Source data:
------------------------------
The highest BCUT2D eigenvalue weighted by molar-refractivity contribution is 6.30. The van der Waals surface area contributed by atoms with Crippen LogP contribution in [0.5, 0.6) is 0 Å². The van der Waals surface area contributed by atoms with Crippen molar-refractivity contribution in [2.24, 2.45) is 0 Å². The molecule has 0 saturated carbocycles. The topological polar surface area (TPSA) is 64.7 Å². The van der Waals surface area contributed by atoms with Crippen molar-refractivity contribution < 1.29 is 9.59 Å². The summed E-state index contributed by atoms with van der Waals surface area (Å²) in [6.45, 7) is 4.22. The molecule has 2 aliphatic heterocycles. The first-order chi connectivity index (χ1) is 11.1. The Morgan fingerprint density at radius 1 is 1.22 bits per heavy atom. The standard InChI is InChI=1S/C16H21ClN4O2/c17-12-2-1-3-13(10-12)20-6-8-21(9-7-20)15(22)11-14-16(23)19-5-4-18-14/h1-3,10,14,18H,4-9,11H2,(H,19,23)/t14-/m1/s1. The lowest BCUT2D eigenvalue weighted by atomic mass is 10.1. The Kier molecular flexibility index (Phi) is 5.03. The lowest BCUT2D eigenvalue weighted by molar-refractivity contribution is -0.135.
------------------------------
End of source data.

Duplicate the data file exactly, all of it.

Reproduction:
The highest BCUT2D eigenvalue weighted by molar-refractivity contribution is 6.30. The van der Waals surface area contributed by atoms with Crippen LogP contribution in [0.5, 0.6) is 0 Å². The van der Waals surface area contributed by atoms with Crippen molar-refractivity contribution in [2.24, 2.45) is 0 Å². The molecule has 0 saturated carbocycles. The topological polar surface area (TPSA) is 64.7 Å². The van der Waals surface area contributed by atoms with Crippen molar-refractivity contribution < 1.29 is 9.59 Å². The summed E-state index contributed by atoms with van der Waals surface area (Å²) in [6.45, 7) is 4.22. The molecule has 2 aliphatic heterocycles. The first-order chi connectivity index (χ1) is 11.1. The Morgan fingerprint density at radius 1 is 1.22 bits per heavy atom. The standard InChI is InChI=1S/C16H21ClN4O2/c17-12-2-1-3-13(10-12)20-6-8-21(9-7-20)15(22)11-14-16(23)19-5-4-18-14/h1-3,10,14,18H,4-9,11H2,(H,19,23)/t14-/m1/s1. The lowest BCUT2D eigenvalue weighted by atomic mass is 10.1. The Kier molecular flexibility index (Phi) is 5.03. The lowest BCUT2D eigenvalue weighted by molar-refractivity contribution is -0.135.